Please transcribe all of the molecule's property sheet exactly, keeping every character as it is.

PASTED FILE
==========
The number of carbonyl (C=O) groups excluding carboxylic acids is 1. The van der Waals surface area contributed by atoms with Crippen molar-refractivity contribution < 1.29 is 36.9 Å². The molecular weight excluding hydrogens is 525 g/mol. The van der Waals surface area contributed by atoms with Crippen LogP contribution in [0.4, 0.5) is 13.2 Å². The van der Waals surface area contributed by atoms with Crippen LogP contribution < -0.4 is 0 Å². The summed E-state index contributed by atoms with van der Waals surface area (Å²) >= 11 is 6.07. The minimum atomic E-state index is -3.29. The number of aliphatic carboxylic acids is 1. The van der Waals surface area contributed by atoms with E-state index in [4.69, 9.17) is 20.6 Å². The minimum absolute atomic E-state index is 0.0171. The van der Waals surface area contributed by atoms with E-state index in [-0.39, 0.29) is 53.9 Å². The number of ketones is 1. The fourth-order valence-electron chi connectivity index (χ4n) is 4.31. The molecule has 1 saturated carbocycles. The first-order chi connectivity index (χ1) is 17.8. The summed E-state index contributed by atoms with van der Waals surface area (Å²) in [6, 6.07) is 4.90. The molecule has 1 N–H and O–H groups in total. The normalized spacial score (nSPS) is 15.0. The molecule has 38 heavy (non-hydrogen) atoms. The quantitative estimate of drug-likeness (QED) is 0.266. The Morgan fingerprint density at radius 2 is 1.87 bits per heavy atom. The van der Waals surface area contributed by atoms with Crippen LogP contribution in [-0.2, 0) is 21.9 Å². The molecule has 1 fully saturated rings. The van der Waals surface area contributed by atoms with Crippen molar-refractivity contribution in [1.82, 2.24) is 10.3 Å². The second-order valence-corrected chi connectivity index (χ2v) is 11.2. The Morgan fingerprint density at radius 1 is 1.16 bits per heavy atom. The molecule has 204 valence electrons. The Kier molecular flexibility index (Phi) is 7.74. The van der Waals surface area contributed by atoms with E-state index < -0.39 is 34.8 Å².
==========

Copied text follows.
The number of carbonyl (C=O) groups excluding carboxylic acids is 1. The van der Waals surface area contributed by atoms with Crippen molar-refractivity contribution < 1.29 is 36.9 Å². The molecular weight excluding hydrogens is 525 g/mol. The van der Waals surface area contributed by atoms with Crippen LogP contribution in [0.4, 0.5) is 13.2 Å². The van der Waals surface area contributed by atoms with Crippen LogP contribution < -0.4 is 0 Å². The summed E-state index contributed by atoms with van der Waals surface area (Å²) >= 11 is 6.07. The minimum atomic E-state index is -3.29. The number of aliphatic carboxylic acids is 1. The van der Waals surface area contributed by atoms with E-state index in [4.69, 9.17) is 20.6 Å². The minimum absolute atomic E-state index is 0.0171. The van der Waals surface area contributed by atoms with E-state index in [-0.39, 0.29) is 53.9 Å². The number of ketones is 1. The fourth-order valence-electron chi connectivity index (χ4n) is 4.31. The molecule has 1 saturated carbocycles. The first-order chi connectivity index (χ1) is 17.8. The summed E-state index contributed by atoms with van der Waals surface area (Å²) in [6, 6.07) is 4.90. The molecule has 1 N–H and O–H groups in total. The normalized spacial score (nSPS) is 15.0. The molecule has 38 heavy (non-hydrogen) atoms. The quantitative estimate of drug-likeness (QED) is 0.266. The Morgan fingerprint density at radius 2 is 1.87 bits per heavy atom. The van der Waals surface area contributed by atoms with Crippen LogP contribution in [-0.2, 0) is 21.9 Å². The molecule has 1 fully saturated rings. The van der Waals surface area contributed by atoms with Crippen molar-refractivity contribution in [1.82, 2.24) is 10.3 Å². The second-order valence-corrected chi connectivity index (χ2v) is 11.2. The Morgan fingerprint density at radius 1 is 1.16 bits per heavy atom. The molecule has 204 valence electrons. The Kier molecular flexibility index (Phi) is 7.74. The van der Waals surface area contributed by atoms with E-state index < -0.39 is 34.8 Å².